University of Tasmania
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Investigations of excitotoxic injury in the visual system of mice

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posted on 2023-05-28, 12:29 authored by James BenderJames Bender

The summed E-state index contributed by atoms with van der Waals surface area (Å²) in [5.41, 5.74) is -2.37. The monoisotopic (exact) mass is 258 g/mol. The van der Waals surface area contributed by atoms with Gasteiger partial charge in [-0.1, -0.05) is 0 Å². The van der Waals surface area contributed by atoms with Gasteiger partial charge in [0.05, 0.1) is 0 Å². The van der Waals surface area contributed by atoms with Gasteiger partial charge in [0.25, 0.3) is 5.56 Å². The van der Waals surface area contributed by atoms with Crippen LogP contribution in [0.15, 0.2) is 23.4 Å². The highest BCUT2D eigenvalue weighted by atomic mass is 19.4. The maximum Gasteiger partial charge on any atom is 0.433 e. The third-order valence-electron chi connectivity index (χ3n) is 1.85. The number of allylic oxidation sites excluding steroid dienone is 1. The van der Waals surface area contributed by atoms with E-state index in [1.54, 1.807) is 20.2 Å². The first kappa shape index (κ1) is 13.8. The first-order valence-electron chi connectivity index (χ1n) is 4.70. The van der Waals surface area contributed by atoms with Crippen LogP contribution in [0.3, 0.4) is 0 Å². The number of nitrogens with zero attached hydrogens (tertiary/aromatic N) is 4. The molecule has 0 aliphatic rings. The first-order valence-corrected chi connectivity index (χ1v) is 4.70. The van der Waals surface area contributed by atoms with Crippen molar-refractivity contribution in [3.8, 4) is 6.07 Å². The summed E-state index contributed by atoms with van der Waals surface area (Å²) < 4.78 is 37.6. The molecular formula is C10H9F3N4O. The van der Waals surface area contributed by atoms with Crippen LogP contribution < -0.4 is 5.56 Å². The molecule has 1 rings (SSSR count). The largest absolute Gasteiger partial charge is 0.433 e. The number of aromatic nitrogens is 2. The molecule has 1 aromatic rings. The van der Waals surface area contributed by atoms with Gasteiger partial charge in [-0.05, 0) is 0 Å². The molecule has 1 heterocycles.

A principal feature of neurodegenerative conditions is the loss of nerve cells and altered neuronal circuitry by means of axonal degeneration. Neurodegeneration and alterations to the neuronal cytoskeleton are key pathological features associated with neurodegenerative conditions and nervous system trauma. Since the pathological processes that result in neurodegeneration may vary between diseases, identifying and understanding the underlying mechanisms of neurodegeneration in different pathological conditions may reveal pathways worthy of investigation for therapeutic intervention. Excitotoxicity is a pathological process that occurs in a variety of neurodegenerative diseases and following trauma to the nervous system. Currently, little is known about how excitotoxicity drives neurodegeneration, and in particular the degeneration of the axon and whether these mechanisms are similar or different to well-described neurodegenerative pathways such as Wallerian degeneration. Furthermore, it is unclear whether these pathways can be targeted to protect against or prevent the resultant pathology. Traditionally, investigating the in vivo effects of excitotoxicity and excitotoxic insult to the central nervous system (CNS) has been carried out either using invasive methods or has presented difficulties in analysis of changes to downstream circuitry. This thesis employed the visual system as a model to investigate mechanisms of neurodegeneration following excitotoxicity, as the visual system is an extension of the CNS with well-defined anatomy and function that is accessible with relatively minimal intervention. As such, this thesis presents a model of excitotoxic injury in the visual system of mice and uses this model to interrogate the mechanisms of excitotoxic insult and axonal degeneration. To do this, mice were subjected to unilateral intravitreal administration of the excitotoxin, kainic acid (KA), to elicit an excitotoxic insult that was subsequently investigated using behavioural, histological, and immunohistochemical techniques. Before interrogation of the underlying pathological processes of excitotoxic insult was performed, initial development and characterisation of the injury was carried out. Using immunohistochemical techniques, a qualitative analysis of cellular changes in the retina was performed over a 7-day time course and with varying doses of KA, along with assessments of visual acuity as a measure of function. Of particular interest were the observations of distinct changes to the immunolabelling of the cytoskeletal components, the neurofilament and microtubules, in the retinal ganglion cells (RGCs), and of pathological features associated with the processes of axonal degeneration. These pathological changes were associated with ablation to reflexes of visual acuity following exposure to the excitotoxin at concentrations ‚Äöv¢‚Ä¢1mM in the 1˜í¬¿m that was intravitreally administered. As changes to the cytoskeletal profile were a common feature in the tissue exposed to excitotoxic insult, subsequent research investigating the modulation of cytoskeletal elements was performed using the visual system model. First, I investigated whether stabilizing the microtubule network with the microtubule stabilising drug, Epothilone D, prior to intravitreal administration of 1mM KA, 2mM KA, or PBS, would have an effect on any of the observed functional or pathological outcomes 7-days after treatment. Tissue from animals treated with KA exhibited a profound increase in the presence of dystrophic and swollen axonal profiles that was associated with the ablation of performance in the visual acuity behavioural testing. These data demonstrated a limited protective capacity of microtubule stabilisation with Epothilone D against the histopathological features of neuronal loss or axonal degeneration profiles in this model of excitotoxic insult. However, the data from the optomotor behavioural test of visual function did suggest that Epothilone D treatment may facilitate an accelerated recovery from the loss of visual acuity that was associated with a moderate (1mM) dose of KA. Based on my qualitative analysis of alterations to neurofilament proteins, I next examined the role of the neurofilament cytoskeleton in neuron and axon degeneration following excitotoxicity. To do this I used a mouse model with a knockout of the neurofilament light chain protein. As in the previous study, mice were injected with 1mM KA, 2mM KA or PBS and visual function was assessed prior to tissue collection and histopathological assessment. Interestingly, these mice demonstrated a significant retention of visual acuity 7-days after injury, where the wildtype equivalents exhibited near-uniform ablation of this behavioural response. This retention of functional performance was not associated with any significant differences in the histopathological features of cell body loss and dystrophic axonal profiles in this model, which were equally present in both the transgenic and wildtype tissue following excitotoxic insult. As the retention of visual acuity in NFL-KO animals occurs independently of any observable retention of ganglion cell layer nuclei or axonal integrity (relative to WT) it may be that the changes to visual function observed in this model are not solely associated with the observed pathological alterations. Finally, I used a mouse model with genetic modulation of mechanistic pathways associated with axonal degeneration. The model of excitotoxic injury developed in this thesis was applied to a mouse line with a knockout of the Toll/interleukin receptor protein and pro-degenerative factor in the axon degeneration pathway, SARM1. The knockout animals used in this study did not exhibit any significant alterations in the loss of visual acuity induced by the excitotoxic injury, nor were there any differences in cell body loss relative to the wildtype equivalents. However, the transgenic mice did have a significant reduction in the presence of degenerative axonal profiles following excitotoxic insult. Additionally, analysis of the optic nerves of the SARM1-KO mice relative to wildtype mice demonstrated that these animals displayed cross-sectional axonal profiles that were larger and more varied in size than wildtype animals independently of excitotoxic insult. This suggests that the model of injury applied in this thesis can result in a functional deficit independently of distinct changes to axonal morphology. As the SARM1-KO mice exhibited the same degree of cell body loss as the WT, it may be that SARM1 is necessary for the processes specific to axonal degeneration to be carried out, but this does not mean that neuronal health or function is upheld. In summary, the research in this thesis presents an in vivo model of excitotoxic insult in the visual system of mice. This injury model results in a demonstrable functional deficit and observable pathological features associated with the mechanisms of axonal degeneration. The modifications that are applied to the model of injury presented in this thesis do not individually confer systemic protection against the presented model of injury but do each exhibit unique features of protection or recovery from the insult.